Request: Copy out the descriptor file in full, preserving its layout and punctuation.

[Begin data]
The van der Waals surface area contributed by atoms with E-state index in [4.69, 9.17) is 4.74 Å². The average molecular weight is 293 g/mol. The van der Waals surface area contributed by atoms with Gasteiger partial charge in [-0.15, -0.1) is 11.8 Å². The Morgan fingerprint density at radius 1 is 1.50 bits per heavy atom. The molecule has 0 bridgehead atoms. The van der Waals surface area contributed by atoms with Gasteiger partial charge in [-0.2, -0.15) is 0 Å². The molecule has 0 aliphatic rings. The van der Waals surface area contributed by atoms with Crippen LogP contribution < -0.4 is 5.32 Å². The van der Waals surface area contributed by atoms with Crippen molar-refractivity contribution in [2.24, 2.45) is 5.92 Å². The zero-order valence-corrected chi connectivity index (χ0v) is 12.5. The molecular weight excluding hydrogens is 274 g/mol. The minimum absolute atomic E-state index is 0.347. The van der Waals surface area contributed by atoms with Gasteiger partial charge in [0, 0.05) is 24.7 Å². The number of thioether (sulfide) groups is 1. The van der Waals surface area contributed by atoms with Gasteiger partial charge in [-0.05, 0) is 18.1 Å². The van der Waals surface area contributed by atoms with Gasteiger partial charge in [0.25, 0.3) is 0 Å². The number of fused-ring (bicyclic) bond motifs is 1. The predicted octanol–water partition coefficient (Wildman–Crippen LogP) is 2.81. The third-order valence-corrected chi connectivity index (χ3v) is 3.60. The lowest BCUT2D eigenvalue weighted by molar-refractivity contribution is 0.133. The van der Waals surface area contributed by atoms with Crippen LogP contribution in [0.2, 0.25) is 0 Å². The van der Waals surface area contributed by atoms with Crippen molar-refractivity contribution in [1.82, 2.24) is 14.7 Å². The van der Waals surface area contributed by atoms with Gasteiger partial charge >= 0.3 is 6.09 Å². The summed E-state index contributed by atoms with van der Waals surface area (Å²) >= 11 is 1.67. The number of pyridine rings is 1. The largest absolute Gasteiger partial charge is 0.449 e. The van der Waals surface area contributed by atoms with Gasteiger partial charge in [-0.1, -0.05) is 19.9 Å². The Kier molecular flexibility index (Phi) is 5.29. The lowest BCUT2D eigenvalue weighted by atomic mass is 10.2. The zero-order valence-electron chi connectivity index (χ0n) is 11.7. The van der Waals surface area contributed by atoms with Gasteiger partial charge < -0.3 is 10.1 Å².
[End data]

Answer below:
The van der Waals surface area contributed by atoms with E-state index in [4.69, 9.17) is 4.74 Å². The average molecular weight is 293 g/mol. The van der Waals surface area contributed by atoms with Gasteiger partial charge in [-0.15, -0.1) is 11.8 Å². The Morgan fingerprint density at radius 1 is 1.50 bits per heavy atom. The molecule has 0 bridgehead atoms. The van der Waals surface area contributed by atoms with Gasteiger partial charge in [-0.2, -0.15) is 0 Å². The molecule has 0 aliphatic rings. The van der Waals surface area contributed by atoms with Crippen LogP contribution < -0.4 is 5.32 Å². The van der Waals surface area contributed by atoms with Crippen molar-refractivity contribution in [2.24, 2.45) is 5.92 Å². The zero-order valence-corrected chi connectivity index (χ0v) is 12.5. The molecular weight excluding hydrogens is 274 g/mol. The minimum absolute atomic E-state index is 0.347. The van der Waals surface area contributed by atoms with Gasteiger partial charge in [0, 0.05) is 24.7 Å². The number of thioether (sulfide) groups is 1. The van der Waals surface area contributed by atoms with Gasteiger partial charge in [-0.05, 0) is 18.1 Å². The van der Waals surface area contributed by atoms with Gasteiger partial charge in [0.25, 0.3) is 0 Å². The number of fused-ring (bicyclic) bond motifs is 1. The predicted octanol–water partition coefficient (Wildman–Crippen LogP) is 2.81. The third-order valence-corrected chi connectivity index (χ3v) is 3.60. The lowest BCUT2D eigenvalue weighted by molar-refractivity contribution is 0.133. The van der Waals surface area contributed by atoms with Crippen LogP contribution in [0.2, 0.25) is 0 Å². The van der Waals surface area contributed by atoms with Crippen molar-refractivity contribution in [1.82, 2.24) is 14.7 Å². The van der Waals surface area contributed by atoms with Gasteiger partial charge >= 0.3 is 6.09 Å². The summed E-state index contributed by atoms with van der Waals surface area (Å²) >= 11 is 1.67. The number of pyridine rings is 1. The largest absolute Gasteiger partial charge is 0.449 e. The van der Waals surface area contributed by atoms with Gasteiger partial charge in [-0.1, -0.05) is 19.9 Å². The Kier molecular flexibility index (Phi) is 5.29. The lowest BCUT2D eigenvalue weighted by atomic mass is 10.2. The zero-order valence-electron chi connectivity index (χ0n) is 11.7. The van der Waals surface area contributed by atoms with Gasteiger partial charge < -0.3 is 10.1 Å².